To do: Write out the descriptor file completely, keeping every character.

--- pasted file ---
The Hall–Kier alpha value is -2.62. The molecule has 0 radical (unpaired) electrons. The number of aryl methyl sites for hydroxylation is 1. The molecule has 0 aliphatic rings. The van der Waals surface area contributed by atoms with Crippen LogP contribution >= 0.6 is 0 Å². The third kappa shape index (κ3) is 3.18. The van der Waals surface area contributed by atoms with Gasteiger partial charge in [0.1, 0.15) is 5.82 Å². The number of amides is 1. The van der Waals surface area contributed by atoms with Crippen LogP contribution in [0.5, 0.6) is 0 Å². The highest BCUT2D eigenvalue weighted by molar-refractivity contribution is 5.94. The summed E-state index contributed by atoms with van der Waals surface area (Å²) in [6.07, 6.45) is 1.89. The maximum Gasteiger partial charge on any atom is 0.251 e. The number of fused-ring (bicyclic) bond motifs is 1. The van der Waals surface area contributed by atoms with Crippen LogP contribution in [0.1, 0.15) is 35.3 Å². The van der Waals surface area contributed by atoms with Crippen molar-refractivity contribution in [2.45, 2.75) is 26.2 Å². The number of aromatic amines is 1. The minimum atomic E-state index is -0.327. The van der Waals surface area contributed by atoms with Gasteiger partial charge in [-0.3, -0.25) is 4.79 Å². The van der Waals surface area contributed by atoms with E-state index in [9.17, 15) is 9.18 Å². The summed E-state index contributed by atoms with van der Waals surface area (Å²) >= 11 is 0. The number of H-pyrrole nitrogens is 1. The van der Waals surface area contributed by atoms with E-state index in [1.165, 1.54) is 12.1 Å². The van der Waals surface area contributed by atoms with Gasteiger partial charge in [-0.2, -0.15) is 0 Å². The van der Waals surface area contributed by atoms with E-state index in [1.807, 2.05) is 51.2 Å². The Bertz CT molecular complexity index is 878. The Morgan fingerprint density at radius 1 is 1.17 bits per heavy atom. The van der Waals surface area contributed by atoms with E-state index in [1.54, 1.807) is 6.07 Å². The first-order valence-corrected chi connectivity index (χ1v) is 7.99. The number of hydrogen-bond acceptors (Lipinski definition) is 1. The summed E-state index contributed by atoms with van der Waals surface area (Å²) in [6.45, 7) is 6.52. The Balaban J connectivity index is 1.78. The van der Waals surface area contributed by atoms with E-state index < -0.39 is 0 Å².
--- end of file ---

The Hall–Kier alpha value is -2.62. The molecule has 0 radical (unpaired) electrons. The number of aryl methyl sites for hydroxylation is 1. The molecule has 0 aliphatic rings. The van der Waals surface area contributed by atoms with Crippen LogP contribution >= 0.6 is 0 Å². The third kappa shape index (κ3) is 3.18. The van der Waals surface area contributed by atoms with Gasteiger partial charge in [0.1, 0.15) is 5.82 Å². The number of amides is 1. The van der Waals surface area contributed by atoms with Crippen LogP contribution in [0.5, 0.6) is 0 Å². The highest BCUT2D eigenvalue weighted by molar-refractivity contribution is 5.94. The summed E-state index contributed by atoms with van der Waals surface area (Å²) in [6.07, 6.45) is 1.89. The maximum Gasteiger partial charge on any atom is 0.251 e. The number of fused-ring (bicyclic) bond motifs is 1. The van der Waals surface area contributed by atoms with Crippen LogP contribution in [0.1, 0.15) is 35.3 Å². The van der Waals surface area contributed by atoms with Crippen molar-refractivity contribution in [2.45, 2.75) is 26.2 Å². The number of aromatic amines is 1. The minimum atomic E-state index is -0.327. The van der Waals surface area contributed by atoms with Gasteiger partial charge in [-0.3, -0.25) is 4.79 Å². The van der Waals surface area contributed by atoms with E-state index in [9.17, 15) is 9.18 Å². The summed E-state index contributed by atoms with van der Waals surface area (Å²) >= 11 is 0. The number of H-pyrrole nitrogens is 1. The van der Waals surface area contributed by atoms with E-state index in [1.165, 1.54) is 12.1 Å². The van der Waals surface area contributed by atoms with Gasteiger partial charge in [-0.2, -0.15) is 0 Å². The van der Waals surface area contributed by atoms with E-state index in [1.807, 2.05) is 51.2 Å². The Bertz CT molecular complexity index is 878. The Morgan fingerprint density at radius 1 is 1.17 bits per heavy atom. The van der Waals surface area contributed by atoms with E-state index in [1.54, 1.807) is 6.07 Å². The first-order valence-corrected chi connectivity index (χ1v) is 7.99. The number of hydrogen-bond acceptors (Lipinski definition) is 1. The summed E-state index contributed by atoms with van der Waals surface area (Å²) in [6.45, 7) is 6.52. The Balaban J connectivity index is 1.78. The van der Waals surface area contributed by atoms with E-state index < -0.39 is 0 Å².